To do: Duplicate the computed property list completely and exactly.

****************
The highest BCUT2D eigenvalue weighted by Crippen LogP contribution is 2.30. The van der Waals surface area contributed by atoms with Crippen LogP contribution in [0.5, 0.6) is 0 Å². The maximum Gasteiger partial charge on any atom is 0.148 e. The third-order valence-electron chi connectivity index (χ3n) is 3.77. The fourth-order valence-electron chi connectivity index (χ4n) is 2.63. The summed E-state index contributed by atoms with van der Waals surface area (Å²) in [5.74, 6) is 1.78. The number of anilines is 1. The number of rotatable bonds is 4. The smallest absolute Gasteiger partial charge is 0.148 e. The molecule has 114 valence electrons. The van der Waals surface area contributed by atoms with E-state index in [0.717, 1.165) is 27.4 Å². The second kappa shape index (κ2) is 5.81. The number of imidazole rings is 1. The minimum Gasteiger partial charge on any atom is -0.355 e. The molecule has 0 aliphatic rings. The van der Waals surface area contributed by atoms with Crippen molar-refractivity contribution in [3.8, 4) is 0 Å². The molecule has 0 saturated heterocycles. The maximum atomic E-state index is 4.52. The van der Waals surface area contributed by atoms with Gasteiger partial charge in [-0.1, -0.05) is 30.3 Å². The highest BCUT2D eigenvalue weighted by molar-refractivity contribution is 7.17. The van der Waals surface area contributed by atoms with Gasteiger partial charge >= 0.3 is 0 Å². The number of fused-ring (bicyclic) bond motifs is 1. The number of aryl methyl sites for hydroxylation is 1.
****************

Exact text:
The highest BCUT2D eigenvalue weighted by Crippen LogP contribution is 2.30. The van der Waals surface area contributed by atoms with Crippen LogP contribution in [0.5, 0.6) is 0 Å². The maximum Gasteiger partial charge on any atom is 0.148 e. The third-order valence-electron chi connectivity index (χ3n) is 3.77. The fourth-order valence-electron chi connectivity index (χ4n) is 2.63. The summed E-state index contributed by atoms with van der Waals surface area (Å²) in [5.74, 6) is 1.78. The number of anilines is 1. The number of rotatable bonds is 4. The smallest absolute Gasteiger partial charge is 0.148 e. The molecule has 114 valence electrons. The van der Waals surface area contributed by atoms with E-state index in [0.717, 1.165) is 27.4 Å². The second kappa shape index (κ2) is 5.81. The number of imidazole rings is 1. The minimum Gasteiger partial charge on any atom is -0.355 e. The molecule has 0 aliphatic rings. The van der Waals surface area contributed by atoms with Crippen molar-refractivity contribution in [3.8, 4) is 0 Å². The molecule has 0 saturated heterocycles. The maximum atomic E-state index is 4.52. The van der Waals surface area contributed by atoms with Gasteiger partial charge in [-0.1, -0.05) is 30.3 Å². The highest BCUT2D eigenvalue weighted by molar-refractivity contribution is 7.17. The van der Waals surface area contributed by atoms with Gasteiger partial charge >= 0.3 is 0 Å². The number of fused-ring (bicyclic) bond motifs is 1. The number of aryl methyl sites for hydroxylation is 1.